Canadian government rejects most Senate amendments to major projects bill
By Nia Williams and Allison Lampert
CALGARY, Alberta/MONTREAL, June 12 (Reuters) - Canada's Liberal government has rejected most of the amendments proposed by Conservative senators to a bill that will overhaul how major projects like oil pipelines are assessed, a move criticized by Canada's main crude-producing province, Alberta.
Prime Minister Justin Trudeau's government introduced Bill C-69 to fulfill a 2015 election pledge to streamline and restore trust in Canada's environmental approval process for major projects.
The legislation in its original form was fiercely opposed by the oil industry and a number of provincial governments including Alberta, which argued it would deter investment and kill new projects. Last week a Senate committee voted to approve the legislation, but with 187 amendments.
In a motion posted overnight on Tuesday, the government said it will accept 62 amendments, most of which were proposed by independent senators. It will modify another 37.
Nearly all the amendments proposed by Conservative senators were rejected.
"The Conservative changes would take us backwards, increase polarization and ironically, make it harder to get good projects built," Canada's Minister of Environment and Climate Change Catherine McKenna said. "That is why we rejected 90% of the Conservative amendments."
The Liberal-controlled House of Commons will debate Bill C-69 later on Wednesday before voting on whether to approve the revisions. The legislation will then return to the Senate.
Canada holds the world's third-largest crude reserves but has faced years of regulatory delays in getting new export pipelines build, leading to crude getting bottlenecked in Alberta and trading at a discount to global oil benchmarks.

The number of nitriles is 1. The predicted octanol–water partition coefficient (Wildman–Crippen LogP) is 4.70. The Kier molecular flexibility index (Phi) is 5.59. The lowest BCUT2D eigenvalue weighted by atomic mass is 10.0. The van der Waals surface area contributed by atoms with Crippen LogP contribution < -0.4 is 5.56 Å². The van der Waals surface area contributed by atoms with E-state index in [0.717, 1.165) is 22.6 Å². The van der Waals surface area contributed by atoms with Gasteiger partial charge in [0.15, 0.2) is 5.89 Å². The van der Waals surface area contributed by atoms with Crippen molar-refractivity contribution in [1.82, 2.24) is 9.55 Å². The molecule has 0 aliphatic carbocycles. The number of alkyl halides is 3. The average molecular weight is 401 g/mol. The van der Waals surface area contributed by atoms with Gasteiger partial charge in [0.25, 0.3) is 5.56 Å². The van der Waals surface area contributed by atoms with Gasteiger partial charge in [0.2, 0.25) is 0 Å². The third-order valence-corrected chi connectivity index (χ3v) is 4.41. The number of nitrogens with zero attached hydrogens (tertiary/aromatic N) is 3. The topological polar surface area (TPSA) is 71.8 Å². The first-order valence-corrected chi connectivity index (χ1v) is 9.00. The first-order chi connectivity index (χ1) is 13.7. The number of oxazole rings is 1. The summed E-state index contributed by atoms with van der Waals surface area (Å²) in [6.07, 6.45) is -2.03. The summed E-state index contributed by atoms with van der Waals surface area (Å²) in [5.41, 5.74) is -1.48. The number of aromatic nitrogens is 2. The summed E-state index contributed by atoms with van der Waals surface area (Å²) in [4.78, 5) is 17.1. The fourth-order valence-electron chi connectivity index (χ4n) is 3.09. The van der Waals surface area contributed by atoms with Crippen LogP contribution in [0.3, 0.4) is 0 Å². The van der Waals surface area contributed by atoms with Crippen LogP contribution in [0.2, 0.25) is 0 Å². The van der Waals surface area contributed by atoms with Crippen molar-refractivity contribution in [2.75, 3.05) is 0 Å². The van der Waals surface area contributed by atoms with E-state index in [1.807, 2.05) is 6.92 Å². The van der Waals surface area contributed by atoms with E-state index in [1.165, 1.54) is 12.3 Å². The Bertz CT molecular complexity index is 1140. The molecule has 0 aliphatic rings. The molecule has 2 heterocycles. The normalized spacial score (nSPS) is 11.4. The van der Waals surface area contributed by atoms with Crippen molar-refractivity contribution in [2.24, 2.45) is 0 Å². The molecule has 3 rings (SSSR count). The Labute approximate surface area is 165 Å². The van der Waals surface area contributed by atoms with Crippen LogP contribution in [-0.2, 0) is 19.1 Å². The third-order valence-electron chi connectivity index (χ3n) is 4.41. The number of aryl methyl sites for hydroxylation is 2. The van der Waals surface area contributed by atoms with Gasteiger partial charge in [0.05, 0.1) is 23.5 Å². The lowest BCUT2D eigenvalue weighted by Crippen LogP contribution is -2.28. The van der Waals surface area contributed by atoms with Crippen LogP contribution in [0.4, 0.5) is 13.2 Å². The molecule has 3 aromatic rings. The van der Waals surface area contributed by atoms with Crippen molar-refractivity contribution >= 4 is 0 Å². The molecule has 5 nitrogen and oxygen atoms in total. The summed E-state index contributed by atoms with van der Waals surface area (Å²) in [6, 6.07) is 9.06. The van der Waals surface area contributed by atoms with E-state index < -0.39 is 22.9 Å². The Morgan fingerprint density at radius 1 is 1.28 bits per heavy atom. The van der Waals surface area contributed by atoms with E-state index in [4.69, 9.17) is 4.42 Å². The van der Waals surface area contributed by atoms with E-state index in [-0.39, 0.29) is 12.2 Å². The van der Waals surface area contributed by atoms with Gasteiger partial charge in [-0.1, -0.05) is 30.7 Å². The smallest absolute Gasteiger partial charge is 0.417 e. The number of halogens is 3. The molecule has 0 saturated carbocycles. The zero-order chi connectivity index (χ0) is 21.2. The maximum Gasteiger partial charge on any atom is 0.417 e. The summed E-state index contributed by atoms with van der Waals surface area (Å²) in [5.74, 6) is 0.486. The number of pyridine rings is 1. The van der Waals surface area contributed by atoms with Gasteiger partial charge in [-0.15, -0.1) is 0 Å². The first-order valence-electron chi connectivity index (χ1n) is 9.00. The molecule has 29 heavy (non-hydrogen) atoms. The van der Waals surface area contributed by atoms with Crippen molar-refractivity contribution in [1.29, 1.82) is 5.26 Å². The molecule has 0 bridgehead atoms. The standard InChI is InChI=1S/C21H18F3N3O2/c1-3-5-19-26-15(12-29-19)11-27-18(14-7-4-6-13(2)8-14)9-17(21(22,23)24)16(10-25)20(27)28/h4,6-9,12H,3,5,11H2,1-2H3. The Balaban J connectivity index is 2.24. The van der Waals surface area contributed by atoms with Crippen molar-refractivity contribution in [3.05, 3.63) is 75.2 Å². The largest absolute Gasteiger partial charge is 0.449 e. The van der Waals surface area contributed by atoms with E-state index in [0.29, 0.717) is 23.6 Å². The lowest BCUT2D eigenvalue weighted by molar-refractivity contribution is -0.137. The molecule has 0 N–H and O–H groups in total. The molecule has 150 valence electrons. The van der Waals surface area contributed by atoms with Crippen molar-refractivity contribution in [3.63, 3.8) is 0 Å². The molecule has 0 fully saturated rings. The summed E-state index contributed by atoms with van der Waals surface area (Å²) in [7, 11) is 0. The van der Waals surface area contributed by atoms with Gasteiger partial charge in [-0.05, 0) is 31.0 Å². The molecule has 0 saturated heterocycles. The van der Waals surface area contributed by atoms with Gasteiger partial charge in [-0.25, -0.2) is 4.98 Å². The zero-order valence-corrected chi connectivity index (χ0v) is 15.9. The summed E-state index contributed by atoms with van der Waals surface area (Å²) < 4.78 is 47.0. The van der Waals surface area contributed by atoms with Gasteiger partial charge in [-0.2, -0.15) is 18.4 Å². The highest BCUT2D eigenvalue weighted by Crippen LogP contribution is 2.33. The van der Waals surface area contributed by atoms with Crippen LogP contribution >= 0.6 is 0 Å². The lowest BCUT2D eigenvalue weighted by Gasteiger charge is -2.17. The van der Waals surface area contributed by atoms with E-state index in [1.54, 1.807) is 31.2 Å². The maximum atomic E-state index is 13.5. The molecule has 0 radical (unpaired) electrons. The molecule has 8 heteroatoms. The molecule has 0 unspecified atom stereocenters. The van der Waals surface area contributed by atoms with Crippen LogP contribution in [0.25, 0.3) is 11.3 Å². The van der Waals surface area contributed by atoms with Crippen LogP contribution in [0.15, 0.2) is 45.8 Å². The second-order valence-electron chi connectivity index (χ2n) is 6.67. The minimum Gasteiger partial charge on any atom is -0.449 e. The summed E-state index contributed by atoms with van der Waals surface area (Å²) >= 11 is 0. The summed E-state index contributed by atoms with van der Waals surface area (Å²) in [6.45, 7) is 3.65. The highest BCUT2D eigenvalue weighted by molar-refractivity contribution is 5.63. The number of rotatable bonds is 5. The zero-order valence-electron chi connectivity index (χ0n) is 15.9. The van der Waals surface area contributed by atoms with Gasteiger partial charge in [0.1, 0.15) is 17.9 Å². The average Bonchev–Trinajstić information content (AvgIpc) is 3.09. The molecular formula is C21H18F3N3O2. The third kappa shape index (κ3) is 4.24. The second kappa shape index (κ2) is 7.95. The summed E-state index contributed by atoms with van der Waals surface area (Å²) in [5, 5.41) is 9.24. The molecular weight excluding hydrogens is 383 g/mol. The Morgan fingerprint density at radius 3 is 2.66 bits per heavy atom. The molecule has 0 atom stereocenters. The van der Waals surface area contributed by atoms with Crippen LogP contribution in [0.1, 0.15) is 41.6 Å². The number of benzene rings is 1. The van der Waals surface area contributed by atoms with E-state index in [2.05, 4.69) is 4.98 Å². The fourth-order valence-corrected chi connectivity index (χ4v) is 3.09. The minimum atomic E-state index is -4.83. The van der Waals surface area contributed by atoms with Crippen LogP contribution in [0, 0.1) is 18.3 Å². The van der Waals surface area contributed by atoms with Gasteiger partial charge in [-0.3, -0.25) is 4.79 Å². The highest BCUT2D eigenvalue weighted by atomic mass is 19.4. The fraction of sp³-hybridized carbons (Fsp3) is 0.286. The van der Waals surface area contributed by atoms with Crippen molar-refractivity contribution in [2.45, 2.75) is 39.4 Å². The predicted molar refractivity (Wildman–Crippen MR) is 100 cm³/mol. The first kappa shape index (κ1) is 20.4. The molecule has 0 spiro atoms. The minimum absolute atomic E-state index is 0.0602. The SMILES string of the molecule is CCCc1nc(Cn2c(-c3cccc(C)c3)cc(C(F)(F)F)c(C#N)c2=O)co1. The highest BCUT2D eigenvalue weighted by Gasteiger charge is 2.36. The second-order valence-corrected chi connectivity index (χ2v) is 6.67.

The Liberal government is due to decide next week whether to approve the Trans Mountain pipeline expansion.
Trudeau's cabinet originally approved the project in 2016 but that decision was overturned by Canada's Federal Court of Appeal, which ruled regulators had failed to consider marine impacts and the government had not adequately consulted indigenous groups.
Alberta's conservative premier Jason Kenney criticized the government's decision to accept only a third of the amendments. Last week he urged the Liberals to pass the bill with all 187 Senate recommendations.
"We will make one last appeal to the federal government to listen to employers, to many First Nations, to provincial and territorial governments, and to the Senate of Canada in adopting those constructive amendments," Kenney told reporters in Montreal.
Some environmental groups praised the motion for preserving many of the safeguards promised by Trudeau in the 2015 election.
"The Senate amendments would have gutted Bill C-69," said Anna Johnston, lawyer at West Coast Environmental Law Association.
(Additional reporting by Kelsey Johnson and David Ljunggren in Ottawa; Editing by Dan Grebler and Susan Thomas)
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